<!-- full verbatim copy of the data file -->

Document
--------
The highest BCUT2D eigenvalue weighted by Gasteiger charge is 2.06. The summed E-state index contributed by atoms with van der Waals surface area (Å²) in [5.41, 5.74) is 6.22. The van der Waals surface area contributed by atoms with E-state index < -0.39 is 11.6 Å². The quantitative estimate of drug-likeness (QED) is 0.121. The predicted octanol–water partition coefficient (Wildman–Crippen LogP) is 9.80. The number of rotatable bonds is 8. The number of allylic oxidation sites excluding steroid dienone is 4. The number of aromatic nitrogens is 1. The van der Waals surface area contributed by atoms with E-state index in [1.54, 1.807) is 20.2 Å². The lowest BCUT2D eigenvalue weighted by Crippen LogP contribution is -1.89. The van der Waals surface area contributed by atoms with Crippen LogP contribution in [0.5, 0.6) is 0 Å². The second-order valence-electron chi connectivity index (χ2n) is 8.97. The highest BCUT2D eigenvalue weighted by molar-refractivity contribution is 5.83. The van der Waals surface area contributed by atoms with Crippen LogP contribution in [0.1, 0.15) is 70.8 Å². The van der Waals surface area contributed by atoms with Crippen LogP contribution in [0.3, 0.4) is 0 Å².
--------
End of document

The highest BCUT2D eigenvalue weighted by Gasteiger charge is 2.06. The summed E-state index contributed by atoms with van der Waals surface area (Å²) in [5.41, 5.74) is 6.22. The van der Waals surface area contributed by atoms with E-state index < -0.39 is 11.6 Å². The quantitative estimate of drug-likeness (QED) is 0.121. The predicted octanol–water partition coefficient (Wildman–Crippen LogP) is 9.80. The number of rotatable bonds is 8. The number of allylic oxidation sites excluding steroid dienone is 4. The number of aromatic nitrogens is 1. The van der Waals surface area contributed by atoms with E-state index in [1.54, 1.807) is 20.2 Å². The lowest BCUT2D eigenvalue weighted by Crippen LogP contribution is -1.89. The van der Waals surface area contributed by atoms with Crippen LogP contribution in [0.5, 0.6) is 0 Å². The second-order valence-electron chi connectivity index (χ2n) is 8.97. The highest BCUT2D eigenvalue weighted by molar-refractivity contribution is 5.83. The van der Waals surface area contributed by atoms with Crippen LogP contribution in [0.1, 0.15) is 70.8 Å². The van der Waals surface area contributed by atoms with Crippen LogP contribution in [0.3, 0.4) is 0 Å².